Study shows that the GRADS program helps teen parents succeed in school


For immediate release: November 15, 2016                                          (16-131)

Contacts:          David Johnson, Department of Health, 360-236-4077
                         Nathan Olson, Office of Superintendent of Instruction, 360-725-6015 

Study shows that the GRADS program helps teen parents succeed in school

OLYMPIA – The Washington State Institute for Public Policy’s recent study of the Graduation, Reality and Dual-role Skills (GRADS) program showed nearly 50 percent of participants graduated high school by age 22 compared to approximately 36 percent of parenting and pregnant teens not in GRADS.

“The study gives us independent validation that the GRADS program works,” said Superintendent of Public Instruction Randy Dorn. “We’re able to keep students in school and provide them with the skills they need to succeed in life. I strongly urge every district that doesn’t have one to start a GRADS program.”

The Office of Superintendent of Public Instruction oversees GRADS with support from the Washington State Department of Health. GRADS is an evidence-based program that helps pregnant and parenting teens graduate high school, build their parenting skills, and find a job or continue their education after they graduate. Students in the program receive free child care during class. Currently, 23 programs in 20 school districts in the state have GRADS.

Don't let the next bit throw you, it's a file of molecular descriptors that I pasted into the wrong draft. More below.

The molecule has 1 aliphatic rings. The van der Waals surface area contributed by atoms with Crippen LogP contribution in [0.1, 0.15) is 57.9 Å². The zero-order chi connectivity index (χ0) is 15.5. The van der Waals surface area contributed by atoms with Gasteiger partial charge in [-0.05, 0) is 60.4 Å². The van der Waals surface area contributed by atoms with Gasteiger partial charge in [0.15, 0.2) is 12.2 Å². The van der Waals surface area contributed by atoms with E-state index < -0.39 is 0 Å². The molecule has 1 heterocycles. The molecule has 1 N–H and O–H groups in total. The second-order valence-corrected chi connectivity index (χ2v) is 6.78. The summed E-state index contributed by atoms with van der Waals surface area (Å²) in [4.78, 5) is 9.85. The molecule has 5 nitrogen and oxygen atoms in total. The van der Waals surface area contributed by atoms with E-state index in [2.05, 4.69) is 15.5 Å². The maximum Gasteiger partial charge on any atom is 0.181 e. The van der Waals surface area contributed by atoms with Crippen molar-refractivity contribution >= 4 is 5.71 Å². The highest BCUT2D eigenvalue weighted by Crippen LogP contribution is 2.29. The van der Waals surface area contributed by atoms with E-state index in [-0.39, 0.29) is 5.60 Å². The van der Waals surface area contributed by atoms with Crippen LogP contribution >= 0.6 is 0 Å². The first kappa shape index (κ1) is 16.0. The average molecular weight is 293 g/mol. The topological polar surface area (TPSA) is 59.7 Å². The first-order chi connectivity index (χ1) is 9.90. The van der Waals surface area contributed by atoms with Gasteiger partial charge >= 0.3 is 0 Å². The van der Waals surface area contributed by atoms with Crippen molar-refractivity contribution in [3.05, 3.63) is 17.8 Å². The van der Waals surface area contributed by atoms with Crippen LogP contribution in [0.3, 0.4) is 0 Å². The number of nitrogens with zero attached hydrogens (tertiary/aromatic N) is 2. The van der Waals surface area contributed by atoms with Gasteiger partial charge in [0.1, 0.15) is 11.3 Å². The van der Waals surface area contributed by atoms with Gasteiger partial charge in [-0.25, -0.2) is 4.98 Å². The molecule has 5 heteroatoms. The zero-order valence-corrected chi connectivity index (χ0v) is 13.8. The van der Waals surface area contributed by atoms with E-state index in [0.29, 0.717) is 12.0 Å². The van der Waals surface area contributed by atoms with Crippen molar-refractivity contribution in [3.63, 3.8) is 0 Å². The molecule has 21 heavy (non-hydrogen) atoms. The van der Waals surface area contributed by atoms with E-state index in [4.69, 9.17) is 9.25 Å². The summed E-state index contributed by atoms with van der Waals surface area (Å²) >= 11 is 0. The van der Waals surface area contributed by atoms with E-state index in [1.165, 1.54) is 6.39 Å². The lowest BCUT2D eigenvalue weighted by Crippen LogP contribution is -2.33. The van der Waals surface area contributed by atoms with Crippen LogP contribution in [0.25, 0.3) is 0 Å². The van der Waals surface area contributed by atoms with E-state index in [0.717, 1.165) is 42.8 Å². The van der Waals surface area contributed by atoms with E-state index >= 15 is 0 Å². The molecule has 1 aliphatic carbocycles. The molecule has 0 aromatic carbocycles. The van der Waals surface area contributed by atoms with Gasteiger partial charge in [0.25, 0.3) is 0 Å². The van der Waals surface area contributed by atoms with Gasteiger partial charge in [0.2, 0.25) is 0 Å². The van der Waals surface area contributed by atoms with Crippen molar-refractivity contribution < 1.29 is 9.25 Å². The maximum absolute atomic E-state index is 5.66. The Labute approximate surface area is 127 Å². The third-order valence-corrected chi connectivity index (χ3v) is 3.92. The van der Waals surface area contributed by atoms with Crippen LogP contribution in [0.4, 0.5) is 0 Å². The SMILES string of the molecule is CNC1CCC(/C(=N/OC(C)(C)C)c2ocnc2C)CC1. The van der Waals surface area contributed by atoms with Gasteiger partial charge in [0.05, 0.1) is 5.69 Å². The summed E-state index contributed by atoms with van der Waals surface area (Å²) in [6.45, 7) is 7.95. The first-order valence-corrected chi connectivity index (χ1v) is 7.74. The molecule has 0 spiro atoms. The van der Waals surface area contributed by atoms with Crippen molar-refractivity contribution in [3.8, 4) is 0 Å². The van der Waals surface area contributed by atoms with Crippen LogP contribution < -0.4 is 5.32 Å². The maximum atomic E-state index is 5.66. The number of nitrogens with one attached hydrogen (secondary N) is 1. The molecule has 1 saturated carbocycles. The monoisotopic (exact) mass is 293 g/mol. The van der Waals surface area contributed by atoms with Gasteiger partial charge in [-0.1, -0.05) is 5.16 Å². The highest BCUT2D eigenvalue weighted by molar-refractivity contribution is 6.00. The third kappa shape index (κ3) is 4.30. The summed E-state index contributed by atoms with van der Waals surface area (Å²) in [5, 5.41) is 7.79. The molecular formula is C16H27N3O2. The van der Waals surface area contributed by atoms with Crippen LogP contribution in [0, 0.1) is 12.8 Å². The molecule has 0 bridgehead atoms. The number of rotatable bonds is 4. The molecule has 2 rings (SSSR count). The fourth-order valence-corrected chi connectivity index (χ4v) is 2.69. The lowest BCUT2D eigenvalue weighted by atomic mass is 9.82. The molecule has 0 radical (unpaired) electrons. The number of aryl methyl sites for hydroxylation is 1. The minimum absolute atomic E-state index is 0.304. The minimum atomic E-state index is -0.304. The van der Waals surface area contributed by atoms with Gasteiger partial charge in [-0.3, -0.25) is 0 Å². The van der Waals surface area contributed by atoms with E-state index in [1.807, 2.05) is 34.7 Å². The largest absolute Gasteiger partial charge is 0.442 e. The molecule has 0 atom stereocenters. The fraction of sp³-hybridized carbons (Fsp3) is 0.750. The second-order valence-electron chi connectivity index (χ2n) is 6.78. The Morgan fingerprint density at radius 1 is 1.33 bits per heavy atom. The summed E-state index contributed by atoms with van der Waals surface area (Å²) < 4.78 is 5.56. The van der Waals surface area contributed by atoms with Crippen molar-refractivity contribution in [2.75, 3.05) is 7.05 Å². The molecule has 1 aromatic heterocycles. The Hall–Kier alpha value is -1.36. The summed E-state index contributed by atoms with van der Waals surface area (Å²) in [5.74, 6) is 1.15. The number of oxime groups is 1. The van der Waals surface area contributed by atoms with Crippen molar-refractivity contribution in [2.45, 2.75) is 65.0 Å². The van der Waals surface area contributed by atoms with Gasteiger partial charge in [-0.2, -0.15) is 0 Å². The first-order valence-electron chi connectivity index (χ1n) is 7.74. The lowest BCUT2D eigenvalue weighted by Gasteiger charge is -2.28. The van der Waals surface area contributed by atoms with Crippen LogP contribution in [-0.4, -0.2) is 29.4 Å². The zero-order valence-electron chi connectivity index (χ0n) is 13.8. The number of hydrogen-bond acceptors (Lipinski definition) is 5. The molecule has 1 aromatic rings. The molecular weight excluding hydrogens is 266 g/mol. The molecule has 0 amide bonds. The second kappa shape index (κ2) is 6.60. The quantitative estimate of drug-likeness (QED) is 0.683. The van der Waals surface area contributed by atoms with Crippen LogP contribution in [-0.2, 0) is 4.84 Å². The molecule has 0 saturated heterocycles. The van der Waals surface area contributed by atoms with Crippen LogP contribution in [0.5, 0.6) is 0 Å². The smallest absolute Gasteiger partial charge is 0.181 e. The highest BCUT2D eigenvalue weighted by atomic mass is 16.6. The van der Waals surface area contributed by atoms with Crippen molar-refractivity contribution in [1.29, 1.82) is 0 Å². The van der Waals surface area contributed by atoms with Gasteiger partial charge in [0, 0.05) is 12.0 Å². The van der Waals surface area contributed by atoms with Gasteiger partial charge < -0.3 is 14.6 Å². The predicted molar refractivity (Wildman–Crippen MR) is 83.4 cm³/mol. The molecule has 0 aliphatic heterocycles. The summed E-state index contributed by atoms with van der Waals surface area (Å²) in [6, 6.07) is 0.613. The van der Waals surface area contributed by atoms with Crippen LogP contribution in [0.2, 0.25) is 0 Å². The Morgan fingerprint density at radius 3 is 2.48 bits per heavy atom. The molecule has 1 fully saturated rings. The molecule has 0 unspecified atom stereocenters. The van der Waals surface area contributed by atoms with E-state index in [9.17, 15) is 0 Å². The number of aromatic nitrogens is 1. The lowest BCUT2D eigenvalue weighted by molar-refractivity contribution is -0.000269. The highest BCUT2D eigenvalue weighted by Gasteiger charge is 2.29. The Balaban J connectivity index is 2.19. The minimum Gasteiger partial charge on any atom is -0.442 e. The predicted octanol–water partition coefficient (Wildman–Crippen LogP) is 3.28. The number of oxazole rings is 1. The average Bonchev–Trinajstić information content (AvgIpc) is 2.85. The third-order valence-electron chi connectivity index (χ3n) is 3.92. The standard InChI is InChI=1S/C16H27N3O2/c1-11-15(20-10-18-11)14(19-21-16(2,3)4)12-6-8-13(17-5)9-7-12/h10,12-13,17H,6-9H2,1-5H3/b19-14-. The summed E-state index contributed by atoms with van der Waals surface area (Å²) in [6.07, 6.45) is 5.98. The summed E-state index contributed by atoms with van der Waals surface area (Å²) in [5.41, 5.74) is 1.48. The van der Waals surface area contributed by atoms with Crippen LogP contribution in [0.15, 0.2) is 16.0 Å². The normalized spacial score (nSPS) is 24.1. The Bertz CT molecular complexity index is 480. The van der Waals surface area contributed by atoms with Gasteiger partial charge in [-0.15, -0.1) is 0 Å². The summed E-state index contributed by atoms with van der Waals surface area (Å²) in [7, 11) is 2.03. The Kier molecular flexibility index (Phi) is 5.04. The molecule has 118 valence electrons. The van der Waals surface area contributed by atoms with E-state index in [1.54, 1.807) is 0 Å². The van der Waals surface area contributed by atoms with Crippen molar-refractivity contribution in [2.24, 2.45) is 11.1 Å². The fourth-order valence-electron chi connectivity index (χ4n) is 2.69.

“We know that high school graduation positively impacts long-term financial success and good health. GRADS helps our pregnant and parenting teens develop a strong foundation for both themselves and their children,” said Secretary of Health John Wiesman.

The study also found that by age 24, approximately 55 percent of GRADS students enrolled in a postsecondary course, compared to 49 percent of pregnant and parenting students not in GRADS.

GRADS is also a good investment. The study showed that the benefits of the program in increased employment, tax revenue, savings on health care, and more, outweighed the costs of the program $3 to $1.

To find out more about the GRADS program, visit the OSPI webpage.

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